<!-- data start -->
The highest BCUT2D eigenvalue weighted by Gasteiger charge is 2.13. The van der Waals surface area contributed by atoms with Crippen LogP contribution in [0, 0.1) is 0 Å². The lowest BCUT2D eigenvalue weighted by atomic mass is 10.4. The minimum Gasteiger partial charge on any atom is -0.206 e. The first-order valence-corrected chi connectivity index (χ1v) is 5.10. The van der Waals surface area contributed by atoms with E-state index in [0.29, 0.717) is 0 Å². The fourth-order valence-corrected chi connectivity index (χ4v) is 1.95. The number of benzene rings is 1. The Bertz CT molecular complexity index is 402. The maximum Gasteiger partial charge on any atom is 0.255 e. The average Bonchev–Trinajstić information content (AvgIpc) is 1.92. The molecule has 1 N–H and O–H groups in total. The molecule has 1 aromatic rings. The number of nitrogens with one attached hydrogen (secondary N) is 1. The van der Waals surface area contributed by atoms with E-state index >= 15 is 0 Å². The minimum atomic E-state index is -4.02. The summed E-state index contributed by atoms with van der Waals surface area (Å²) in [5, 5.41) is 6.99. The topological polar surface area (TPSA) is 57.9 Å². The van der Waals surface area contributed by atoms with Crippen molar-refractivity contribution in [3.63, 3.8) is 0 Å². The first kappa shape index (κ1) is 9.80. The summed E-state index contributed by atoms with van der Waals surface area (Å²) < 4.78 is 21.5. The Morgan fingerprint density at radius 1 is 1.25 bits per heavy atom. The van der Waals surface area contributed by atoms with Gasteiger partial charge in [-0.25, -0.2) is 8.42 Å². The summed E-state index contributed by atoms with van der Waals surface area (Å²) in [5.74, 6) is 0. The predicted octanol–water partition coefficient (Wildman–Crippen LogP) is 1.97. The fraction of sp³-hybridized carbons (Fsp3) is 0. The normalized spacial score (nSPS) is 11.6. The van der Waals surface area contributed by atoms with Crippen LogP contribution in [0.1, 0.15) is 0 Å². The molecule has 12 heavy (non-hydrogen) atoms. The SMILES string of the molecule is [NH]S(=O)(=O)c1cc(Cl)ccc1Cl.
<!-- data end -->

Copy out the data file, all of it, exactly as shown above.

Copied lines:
The highest BCUT2D eigenvalue weighted by Gasteiger charge is 2.13. The van der Waals surface area contributed by atoms with Crippen LogP contribution in [0, 0.1) is 0 Å². The lowest BCUT2D eigenvalue weighted by atomic mass is 10.4. The minimum Gasteiger partial charge on any atom is -0.206 e. The first-order valence-corrected chi connectivity index (χ1v) is 5.10. The van der Waals surface area contributed by atoms with E-state index in [0.29, 0.717) is 0 Å². The fourth-order valence-corrected chi connectivity index (χ4v) is 1.95. The number of benzene rings is 1. The Bertz CT molecular complexity index is 402. The maximum Gasteiger partial charge on any atom is 0.255 e. The average Bonchev–Trinajstić information content (AvgIpc) is 1.92. The molecule has 1 N–H and O–H groups in total. The molecule has 1 aromatic rings. The number of nitrogens with one attached hydrogen (secondary N) is 1. The van der Waals surface area contributed by atoms with E-state index >= 15 is 0 Å². The minimum atomic E-state index is -4.02. The summed E-state index contributed by atoms with van der Waals surface area (Å²) in [5, 5.41) is 6.99. The topological polar surface area (TPSA) is 57.9 Å². The van der Waals surface area contributed by atoms with Crippen molar-refractivity contribution in [3.63, 3.8) is 0 Å². The first kappa shape index (κ1) is 9.80. The summed E-state index contributed by atoms with van der Waals surface area (Å²) < 4.78 is 21.5. The Morgan fingerprint density at radius 1 is 1.25 bits per heavy atom. The van der Waals surface area contributed by atoms with Gasteiger partial charge in [-0.25, -0.2) is 8.42 Å². The summed E-state index contributed by atoms with van der Waals surface area (Å²) in [5.74, 6) is 0. The predicted octanol–water partition coefficient (Wildman–Crippen LogP) is 1.97. The fraction of sp³-hybridized carbons (Fsp3) is 0. The normalized spacial score (nSPS) is 11.6. The van der Waals surface area contributed by atoms with Crippen LogP contribution in [0.1, 0.15) is 0 Å². The molecule has 12 heavy (non-hydrogen) atoms. The SMILES string of the molecule is [NH]S(=O)(=O)c1cc(Cl)ccc1Cl.